storyboards have been used to familiarise the student with the ideas that are being discussed.
The storyboards use incidents located within a classroom-setting to illustrate three complex
constitutive principles. The storyboards should be used to aid the student’s understanding of these
constitutive principles.
The discussion on the Indian Constitution is situated within a historical context. This has been done
with the express intent that students become aware of the major influence that our anti-colonial
struggle had on Indian democracy. In discussing the Constitution, we have had to use several new, and
often difficult terms, to explain certain key features. While teaching these, please keep in mind that
the student will continue to study these key features in greater depth in higher classes. Therefore, the
attempt here is to familiarise the student with a very basic understanding of the significance of these
features within the working of democracy in India.
Chapter 2 discusses secularism. The most prevalent definition of secularism is that it refers to the
separation between Religion and the State. The chapter uses this definition as the foundation and
then proceeds to elucidate two complicated ideas: the first points to why this separation is important
and the second to what is particular to Indian secularism.
There are two main reasons why the separation between Religion and State is important. The first
is to prevent the domination of one religion over another, i.e. inter-religious domination. The second
is to oppose the various types of domination that can happen within a religion, i.e. intra-religious
domination. For example, the chapter discusses untouchability in Hindu religious practice which
allowed ‘upper castes’ to dominate members of some ‘lower castes’. Secularism’s opposition to
institutionalised religion means that it promotes freedom and equality between and within religions.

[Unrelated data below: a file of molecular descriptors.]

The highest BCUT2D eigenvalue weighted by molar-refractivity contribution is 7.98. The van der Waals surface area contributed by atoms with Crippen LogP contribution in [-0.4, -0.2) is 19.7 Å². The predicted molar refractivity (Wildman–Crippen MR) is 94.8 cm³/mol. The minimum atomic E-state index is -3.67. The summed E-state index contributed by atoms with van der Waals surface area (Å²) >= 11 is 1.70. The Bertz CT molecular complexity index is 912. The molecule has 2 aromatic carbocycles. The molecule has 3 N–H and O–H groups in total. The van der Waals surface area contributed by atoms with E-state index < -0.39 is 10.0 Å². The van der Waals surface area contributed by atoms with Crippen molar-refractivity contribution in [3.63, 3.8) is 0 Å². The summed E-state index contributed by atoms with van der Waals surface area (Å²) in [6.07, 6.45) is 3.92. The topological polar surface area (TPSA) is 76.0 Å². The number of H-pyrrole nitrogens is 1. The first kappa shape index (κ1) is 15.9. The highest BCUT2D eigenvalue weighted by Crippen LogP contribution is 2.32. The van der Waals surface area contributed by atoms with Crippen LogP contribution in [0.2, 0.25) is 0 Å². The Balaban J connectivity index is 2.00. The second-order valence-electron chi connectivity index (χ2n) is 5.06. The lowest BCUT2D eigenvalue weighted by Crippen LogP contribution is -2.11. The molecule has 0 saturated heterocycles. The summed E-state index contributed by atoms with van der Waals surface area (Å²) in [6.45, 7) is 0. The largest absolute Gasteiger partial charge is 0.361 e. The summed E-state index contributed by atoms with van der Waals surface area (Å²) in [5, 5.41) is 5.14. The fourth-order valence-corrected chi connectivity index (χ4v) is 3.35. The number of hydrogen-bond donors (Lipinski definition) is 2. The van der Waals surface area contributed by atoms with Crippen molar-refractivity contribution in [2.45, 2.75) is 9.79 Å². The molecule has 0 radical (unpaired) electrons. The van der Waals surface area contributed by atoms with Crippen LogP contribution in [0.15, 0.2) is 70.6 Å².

The second major conceptual idea that the chapter deals with is the unique nature of Indian
secularism. Indian secularism does protect the religious freedom of individuals by maintaining a
separation from religion. But it also provides room for the reform of religions, for example, the
abolishing of untouchability, child marriage, etc. Therefore, in its attempt to achieve religious equality
(both between as well as within religions) the Indian secular State both maintains a separation as
well as intervenes in religion. This intervention can either be in terms of a ban (like that on
untouchability) or in terms of providing assistance to religious minorities. The chapter explains this
and refers to it as ‘principled distance’. This means that any interference in religion by the State has
to be based on the ideals laid out in the Constitution.
Several of the above points are quite complex. It is crucial that you understand these points clearly
before teaching this chapter. It is very likely that students will come up with several suggestions for
why the government should intervene or not intervene in religious affairs. While discussion is to be
encouraged, it is important to mediate this and ensure that it does not reinforce stereotypes of
religious minorities.
The Indian Constitution
and Secularism
2020-21
©  NCERT 
not to be republished
Social and Political Life
4
In this chapter, we are going to begin with football, a
game many of you have probably heard of, or even
played. As the name suggests, this is a game that involves
the players’ feet. According to the rules of football, if
the ball touches the arm of any player (except the
goalkeeper), then this is considered a foul. So if players
start holding the football in their hands and passing it
around, then they are not playing football any more.
Similarly other games, such as hockey or cricket, also
have rules according to which they are played. Each of
these rules helps define the game, and helps us
distinguish one game from another. As these are
fundamental to the game, we can also call them the
constitutive rules of the game. Like these games, a
society also has constitutive rules that make it what it
is and differentiate it from other kinds of societies. In
large societies in which different communities of people
live together, these rules are formulated through
consensus, and in modern countries this consensus is
usually available in written form. A written document
in which we find such rules is called a Constitution.
We have looked at the Indian Constitution in Classes VI